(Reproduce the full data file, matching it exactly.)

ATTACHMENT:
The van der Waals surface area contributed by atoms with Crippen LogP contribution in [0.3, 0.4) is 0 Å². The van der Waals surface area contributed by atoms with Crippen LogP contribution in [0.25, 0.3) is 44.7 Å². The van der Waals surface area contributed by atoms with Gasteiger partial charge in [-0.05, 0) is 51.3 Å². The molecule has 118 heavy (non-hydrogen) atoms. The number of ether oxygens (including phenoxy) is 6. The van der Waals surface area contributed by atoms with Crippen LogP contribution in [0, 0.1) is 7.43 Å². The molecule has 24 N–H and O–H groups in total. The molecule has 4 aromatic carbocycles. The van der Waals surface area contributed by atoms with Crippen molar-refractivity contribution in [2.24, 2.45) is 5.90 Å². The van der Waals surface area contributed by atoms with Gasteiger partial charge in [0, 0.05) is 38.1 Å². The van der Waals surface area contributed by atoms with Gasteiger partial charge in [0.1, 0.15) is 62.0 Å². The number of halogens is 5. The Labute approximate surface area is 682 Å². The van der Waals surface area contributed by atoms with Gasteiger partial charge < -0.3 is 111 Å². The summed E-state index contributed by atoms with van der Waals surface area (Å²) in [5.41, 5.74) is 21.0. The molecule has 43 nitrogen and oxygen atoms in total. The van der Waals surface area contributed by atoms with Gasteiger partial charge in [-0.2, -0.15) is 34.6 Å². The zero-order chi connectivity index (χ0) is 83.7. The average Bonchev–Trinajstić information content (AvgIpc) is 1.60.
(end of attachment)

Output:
The van der Waals surface area contributed by atoms with Crippen LogP contribution in [0.3, 0.4) is 0 Å². The van der Waals surface area contributed by atoms with Crippen LogP contribution in [0.25, 0.3) is 44.7 Å². The van der Waals surface area contributed by atoms with Gasteiger partial charge in [-0.05, 0) is 51.3 Å². The molecule has 118 heavy (non-hydrogen) atoms. The number of ether oxygens (including phenoxy) is 6. The van der Waals surface area contributed by atoms with Crippen LogP contribution in [0, 0.1) is 7.43 Å². The molecule has 24 N–H and O–H groups in total. The molecule has 4 aromatic carbocycles. The van der Waals surface area contributed by atoms with Crippen molar-refractivity contribution in [2.24, 2.45) is 5.90 Å². The van der Waals surface area contributed by atoms with Gasteiger partial charge in [0, 0.05) is 38.1 Å². The van der Waals surface area contributed by atoms with Gasteiger partial charge in [0.1, 0.15) is 62.0 Å². The number of halogens is 5. The Labute approximate surface area is 682 Å². The van der Waals surface area contributed by atoms with Gasteiger partial charge < -0.3 is 111 Å². The summed E-state index contributed by atoms with van der Waals surface area (Å²) in [5.41, 5.74) is 21.0. The molecule has 43 nitrogen and oxygen atoms in total. The van der Waals surface area contributed by atoms with Gasteiger partial charge in [-0.2, -0.15) is 34.6 Å². The zero-order chi connectivity index (χ0) is 83.7. The average Bonchev–Trinajstić information content (AvgIpc) is 1.60.